A small item that could mean a whole lot: "Bob Barr and Ralph Nader, the best-known third-party presidential candidates, are on their way to getting onto most state ballots," USA Today's David Jackson reports.

Obama isn't the black candidate Nader wants him to be. "People who have fought the civil rights battle -- politically, economically, legally -- as we have since the 50's would often talk about, 'Look what would happen if we had an African-American president or chairpersons of major congressional committees,'" Nader said at a Christian Science Monitor breakfast, per ABC's Teddy Davis. "It doesn't look like it's going to be what we all thought it would be."

Mr. Nader isn't black. From Matt Bai's stellar piece in the forthcoming New York Times magazine: "The generational transition that is reordering black politics didn't start this year. It has been happening, gradually and quietly, for at least a decade, as younger African-Americans, Barack Obama among them, have challenged their elders in traditionally black districts. What this year's Democratic nomination fight did was to accelerate that transition and thrust it into the open as never before, exposing and intensifying friction that was already there."

Cue the campaign issue: "An election-year standstill in Senate confirmation of George W. Bush's judicial nominees will give the next president a chance to tip the ideological balance of U.S. appeals courts that decide such issues as job discrimination, national security and pollution-cleanup disputes," Bloomberg's James Rowley reports.

Seriously -- scalping? "The good news for Barack Obama supporters on Wednesday was the highly anticipated announcement of the plan for distributing free tickets to see his nomination speech at Invesco Field at Mile High during the Democratic National Convention," David Montero writes in the Rocky Mountain News. "The bad news was that party officials left many questions unanswered -- including how early people should get to Invesco Field to clear security, what items could be brought into the stadium and details about how fraud or ticket scalping would be prevented."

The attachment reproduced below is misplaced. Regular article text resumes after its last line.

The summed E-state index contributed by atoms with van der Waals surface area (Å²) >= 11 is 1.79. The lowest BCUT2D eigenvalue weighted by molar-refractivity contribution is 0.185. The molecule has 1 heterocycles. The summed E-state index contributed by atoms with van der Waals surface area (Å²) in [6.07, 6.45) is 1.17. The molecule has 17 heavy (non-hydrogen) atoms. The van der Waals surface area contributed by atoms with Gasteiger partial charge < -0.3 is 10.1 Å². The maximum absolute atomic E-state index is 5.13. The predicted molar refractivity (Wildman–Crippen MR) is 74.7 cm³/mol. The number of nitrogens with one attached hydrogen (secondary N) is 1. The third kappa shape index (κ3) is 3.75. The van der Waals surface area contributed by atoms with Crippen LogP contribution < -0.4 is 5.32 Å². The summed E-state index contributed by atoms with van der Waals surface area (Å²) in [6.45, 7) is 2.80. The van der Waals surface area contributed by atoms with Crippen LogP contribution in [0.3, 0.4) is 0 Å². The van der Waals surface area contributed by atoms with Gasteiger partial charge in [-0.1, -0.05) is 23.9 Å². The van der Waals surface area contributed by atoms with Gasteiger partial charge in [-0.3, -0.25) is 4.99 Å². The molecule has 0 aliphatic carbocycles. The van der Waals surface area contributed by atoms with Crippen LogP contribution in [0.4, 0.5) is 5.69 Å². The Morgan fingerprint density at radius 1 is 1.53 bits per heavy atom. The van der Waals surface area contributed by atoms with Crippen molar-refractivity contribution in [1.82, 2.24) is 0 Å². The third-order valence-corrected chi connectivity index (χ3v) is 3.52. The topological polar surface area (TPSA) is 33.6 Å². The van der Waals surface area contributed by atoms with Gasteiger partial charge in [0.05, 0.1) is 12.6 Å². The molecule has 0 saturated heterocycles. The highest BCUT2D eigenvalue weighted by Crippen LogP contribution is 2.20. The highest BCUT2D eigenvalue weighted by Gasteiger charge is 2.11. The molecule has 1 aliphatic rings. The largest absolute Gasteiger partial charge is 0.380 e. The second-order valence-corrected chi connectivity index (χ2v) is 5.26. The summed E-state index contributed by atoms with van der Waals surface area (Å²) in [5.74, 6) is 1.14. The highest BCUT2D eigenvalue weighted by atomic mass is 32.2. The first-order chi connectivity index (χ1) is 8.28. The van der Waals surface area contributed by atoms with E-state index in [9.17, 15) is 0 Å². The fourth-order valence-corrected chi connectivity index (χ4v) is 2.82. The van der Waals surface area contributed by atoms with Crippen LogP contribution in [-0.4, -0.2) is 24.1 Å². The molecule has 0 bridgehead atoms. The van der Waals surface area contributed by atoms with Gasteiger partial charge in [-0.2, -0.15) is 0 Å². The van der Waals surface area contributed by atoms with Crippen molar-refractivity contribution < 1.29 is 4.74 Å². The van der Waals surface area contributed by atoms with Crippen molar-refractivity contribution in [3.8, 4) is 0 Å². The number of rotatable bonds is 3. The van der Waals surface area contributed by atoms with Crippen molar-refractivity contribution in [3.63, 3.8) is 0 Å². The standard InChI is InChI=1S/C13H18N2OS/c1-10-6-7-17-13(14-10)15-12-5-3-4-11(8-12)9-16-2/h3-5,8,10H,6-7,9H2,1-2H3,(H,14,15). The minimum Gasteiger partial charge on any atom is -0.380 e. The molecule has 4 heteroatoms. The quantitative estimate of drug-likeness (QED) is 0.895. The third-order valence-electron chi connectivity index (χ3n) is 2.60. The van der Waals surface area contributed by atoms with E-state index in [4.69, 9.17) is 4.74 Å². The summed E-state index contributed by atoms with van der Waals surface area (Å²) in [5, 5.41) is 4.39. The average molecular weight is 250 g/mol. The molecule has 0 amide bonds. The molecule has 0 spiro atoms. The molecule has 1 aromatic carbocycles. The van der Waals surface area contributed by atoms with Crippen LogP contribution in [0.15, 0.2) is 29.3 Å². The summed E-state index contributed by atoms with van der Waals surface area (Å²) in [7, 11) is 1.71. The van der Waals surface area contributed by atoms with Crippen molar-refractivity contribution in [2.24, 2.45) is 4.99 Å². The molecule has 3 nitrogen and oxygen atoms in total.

Another piece of convention programming to figure out (and another rebuke to Clinton?): "The party is considering giving a speaking slot at the convention to Mr. Casey's son, Senator Bob Casey of Pennsylvania, who like his late father is a Roman Catholic who opposes abortion rights," John M. Broder writes in The New York Times. "Mr. Casey's appearance would be an important signal to Catholics, especially those who follow church teachings and oppose abortion."

The Kicker:

"There can be mean games of Scrabble. He and his sister Maya -- oh, they are deadly, in fact. Sometimes we all just walk away and let them, you know, compete into the night." -- Michelle Obama, to ABC's Robin Roberts, on an Obama family tradition.

"Extreme sexism." -- Scarlett Johansson's explanation for the hubbub over her supposed e-mail relationship with Barack Obama.

"We have the most multiply impeachable presidency in American history." -- Ralph Nader.